Nearly nine million people in Great Britain had to borrow more money because of the coronavirus pandemic, new figures show.
The Office for National Statistics (ONS) data, published on Thursday, showed that 17% of adults reported borrowing money in December 2020 compared to 11% at the end of June.
It also showed that the proportion of people borrowing more than £1,000 had increased from 35% to 45% during the same period.
Nearly 9 million people had to borrow more money because of the #coronavirus pandemic by December 2020.
— Office for National Statistics (ONS) (@ONS) January 21, 2021
The ONS said: “Over the course of 2020, there was an increase in the number of people borrowing more money, and in larger amounts.
“This coincided with a decrease in people being able to save for the year ahead, with lower income groups, self-employed and people who rent accommodation most affected.”
The new data, which is based on the ONS’ weekly Opinions and Lifestyle Survey, also showed self-employed people were more likely to borrow more than £1,000 than employees in early December – 61% versus 49% of those who borrowed.
There was also a large increase in the proportion of disabled people borrowing more than £1,000 from 13% to 36% of all that borrowed since June, the ONS said.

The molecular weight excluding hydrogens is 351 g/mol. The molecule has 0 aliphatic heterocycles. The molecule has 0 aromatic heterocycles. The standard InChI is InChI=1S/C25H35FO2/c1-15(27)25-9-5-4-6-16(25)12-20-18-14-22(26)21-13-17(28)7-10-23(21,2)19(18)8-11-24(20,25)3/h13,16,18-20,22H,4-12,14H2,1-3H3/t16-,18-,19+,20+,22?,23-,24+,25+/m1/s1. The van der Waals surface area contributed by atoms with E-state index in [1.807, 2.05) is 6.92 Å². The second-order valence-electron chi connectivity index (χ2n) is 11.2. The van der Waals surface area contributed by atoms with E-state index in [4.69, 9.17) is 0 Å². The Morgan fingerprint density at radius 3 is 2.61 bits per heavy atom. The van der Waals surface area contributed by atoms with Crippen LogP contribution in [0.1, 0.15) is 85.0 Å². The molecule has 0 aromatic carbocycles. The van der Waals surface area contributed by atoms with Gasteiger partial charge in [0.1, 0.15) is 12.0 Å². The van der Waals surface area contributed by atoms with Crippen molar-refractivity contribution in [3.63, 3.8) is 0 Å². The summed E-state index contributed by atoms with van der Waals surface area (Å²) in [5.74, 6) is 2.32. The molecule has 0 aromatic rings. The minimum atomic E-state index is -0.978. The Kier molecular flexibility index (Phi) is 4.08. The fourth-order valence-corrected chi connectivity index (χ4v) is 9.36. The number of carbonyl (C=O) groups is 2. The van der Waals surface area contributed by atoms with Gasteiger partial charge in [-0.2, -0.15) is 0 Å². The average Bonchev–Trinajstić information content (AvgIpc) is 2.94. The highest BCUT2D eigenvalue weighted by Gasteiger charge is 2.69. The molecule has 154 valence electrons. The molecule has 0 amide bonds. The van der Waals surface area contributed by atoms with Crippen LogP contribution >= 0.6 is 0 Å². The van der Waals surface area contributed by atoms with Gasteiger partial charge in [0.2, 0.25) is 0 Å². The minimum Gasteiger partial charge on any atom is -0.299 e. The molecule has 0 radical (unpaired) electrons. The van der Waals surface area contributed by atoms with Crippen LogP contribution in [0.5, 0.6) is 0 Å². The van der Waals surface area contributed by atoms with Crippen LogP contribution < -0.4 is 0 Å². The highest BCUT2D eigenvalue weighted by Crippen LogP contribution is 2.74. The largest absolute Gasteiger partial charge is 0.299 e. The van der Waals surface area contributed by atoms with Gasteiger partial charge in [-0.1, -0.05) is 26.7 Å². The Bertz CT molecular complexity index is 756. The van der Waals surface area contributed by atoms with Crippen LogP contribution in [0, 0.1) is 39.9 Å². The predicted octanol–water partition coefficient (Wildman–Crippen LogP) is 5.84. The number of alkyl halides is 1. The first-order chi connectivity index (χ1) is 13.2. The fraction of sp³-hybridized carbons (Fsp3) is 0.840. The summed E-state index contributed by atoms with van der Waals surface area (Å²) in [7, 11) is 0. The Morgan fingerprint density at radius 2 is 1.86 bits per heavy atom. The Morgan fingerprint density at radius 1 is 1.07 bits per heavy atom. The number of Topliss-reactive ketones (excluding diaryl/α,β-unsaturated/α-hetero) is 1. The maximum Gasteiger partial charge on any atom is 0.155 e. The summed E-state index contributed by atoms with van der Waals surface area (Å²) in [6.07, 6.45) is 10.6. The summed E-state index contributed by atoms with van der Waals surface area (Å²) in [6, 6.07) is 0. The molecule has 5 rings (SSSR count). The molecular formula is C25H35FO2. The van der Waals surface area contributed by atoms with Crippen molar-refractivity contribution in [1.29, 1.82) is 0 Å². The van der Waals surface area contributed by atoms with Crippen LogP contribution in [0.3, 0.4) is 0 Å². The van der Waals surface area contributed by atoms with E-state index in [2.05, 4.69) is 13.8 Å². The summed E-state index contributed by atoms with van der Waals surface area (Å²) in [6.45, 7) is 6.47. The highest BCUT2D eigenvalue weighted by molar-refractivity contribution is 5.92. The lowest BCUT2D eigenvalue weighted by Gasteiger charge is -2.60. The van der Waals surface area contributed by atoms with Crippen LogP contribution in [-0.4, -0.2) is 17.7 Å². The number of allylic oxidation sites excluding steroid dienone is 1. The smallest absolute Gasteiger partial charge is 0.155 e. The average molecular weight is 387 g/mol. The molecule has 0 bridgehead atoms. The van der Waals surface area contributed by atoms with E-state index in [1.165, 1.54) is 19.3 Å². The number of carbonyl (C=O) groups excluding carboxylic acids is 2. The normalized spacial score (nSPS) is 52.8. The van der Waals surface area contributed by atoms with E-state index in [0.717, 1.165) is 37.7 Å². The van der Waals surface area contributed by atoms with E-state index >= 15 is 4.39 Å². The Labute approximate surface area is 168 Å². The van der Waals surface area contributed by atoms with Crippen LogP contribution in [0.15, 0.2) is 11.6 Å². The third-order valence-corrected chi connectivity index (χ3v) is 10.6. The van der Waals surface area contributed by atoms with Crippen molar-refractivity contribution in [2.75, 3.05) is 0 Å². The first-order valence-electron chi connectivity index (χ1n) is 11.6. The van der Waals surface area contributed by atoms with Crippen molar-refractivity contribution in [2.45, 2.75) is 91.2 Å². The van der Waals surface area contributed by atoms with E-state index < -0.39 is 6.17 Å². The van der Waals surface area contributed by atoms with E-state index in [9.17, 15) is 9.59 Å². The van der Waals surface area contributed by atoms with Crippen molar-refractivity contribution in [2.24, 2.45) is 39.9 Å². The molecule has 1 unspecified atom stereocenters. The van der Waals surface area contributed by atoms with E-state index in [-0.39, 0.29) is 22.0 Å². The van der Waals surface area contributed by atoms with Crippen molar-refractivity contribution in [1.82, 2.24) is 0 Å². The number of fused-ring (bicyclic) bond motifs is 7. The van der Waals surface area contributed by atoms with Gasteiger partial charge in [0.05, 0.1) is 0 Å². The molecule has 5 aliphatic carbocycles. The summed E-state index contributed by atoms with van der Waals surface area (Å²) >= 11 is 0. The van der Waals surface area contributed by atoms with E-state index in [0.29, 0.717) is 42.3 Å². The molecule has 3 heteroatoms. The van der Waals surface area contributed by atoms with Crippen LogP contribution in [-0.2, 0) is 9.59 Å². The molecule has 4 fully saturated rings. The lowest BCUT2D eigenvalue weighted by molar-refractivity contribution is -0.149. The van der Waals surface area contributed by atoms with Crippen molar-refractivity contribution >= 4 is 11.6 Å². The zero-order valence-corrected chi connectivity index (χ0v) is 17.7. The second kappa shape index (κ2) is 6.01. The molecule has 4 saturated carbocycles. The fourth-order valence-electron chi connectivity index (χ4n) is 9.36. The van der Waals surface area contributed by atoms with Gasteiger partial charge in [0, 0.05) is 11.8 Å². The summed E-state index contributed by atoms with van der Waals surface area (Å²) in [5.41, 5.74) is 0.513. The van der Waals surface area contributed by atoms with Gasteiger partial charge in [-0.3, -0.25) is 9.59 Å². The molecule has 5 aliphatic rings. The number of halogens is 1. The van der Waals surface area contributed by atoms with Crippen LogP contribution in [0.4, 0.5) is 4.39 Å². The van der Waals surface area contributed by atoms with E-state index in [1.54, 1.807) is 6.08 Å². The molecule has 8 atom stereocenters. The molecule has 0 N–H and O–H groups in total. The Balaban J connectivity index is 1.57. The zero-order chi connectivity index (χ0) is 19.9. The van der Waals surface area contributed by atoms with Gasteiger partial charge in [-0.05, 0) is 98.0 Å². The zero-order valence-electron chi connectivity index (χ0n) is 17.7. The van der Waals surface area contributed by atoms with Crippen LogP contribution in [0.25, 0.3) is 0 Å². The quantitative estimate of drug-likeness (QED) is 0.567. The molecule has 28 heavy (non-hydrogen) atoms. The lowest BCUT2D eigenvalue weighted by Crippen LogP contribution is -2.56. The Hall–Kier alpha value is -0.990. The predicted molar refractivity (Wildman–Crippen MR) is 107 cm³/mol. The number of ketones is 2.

The ONS added that, as the pandemic progressed, increasing proportions of people reported they would not be able to save for the year ahead, with 32% of people saying they would be unable to save at the end of March compared to 38% in mid-December.
Groups that found it harder to save included those on incomes below £20,000, self-employed individuals and people living in rented accommodation while the under-30 age group consistently reported being more likely to be able to save than other age groups, the ONS said.
The ONS also said the “labour market shocks” associated with the pandemic had been felt more by young people and the lowest paid, with those aged under 30 and those with household incomes under £10,000 were around 35% and 60% respectively more likely to be furloughed than the general population.
Of those who have not been able to work, either because of being on furlough or for another reason, more than half (52%) of people in the top income quintile continued to be paid in full, compared to 28% of those in the lowest.
Employed parents were almost twice as likely to report a reduction in income than the general employed population throughout the pandemic, the ONS said.
However, this gap gradually narrowed throughout 2020 as schools reopened, it added.
Parents were less able to afford either a holiday or an “unexpected but necessary expense” than non-parents and were also about 50% more likely to have difficulty meeting their usual expenses, it said.
Workers and job seekers were also more likely to have decreased income during the pandemic while others such as retired people out of the labour market were more protected, the ONS said.
Self-employed people were more likely to report reduced working hours and income, even if they had received support from the Self-Employment Income Support Scheme (SEISS), it added.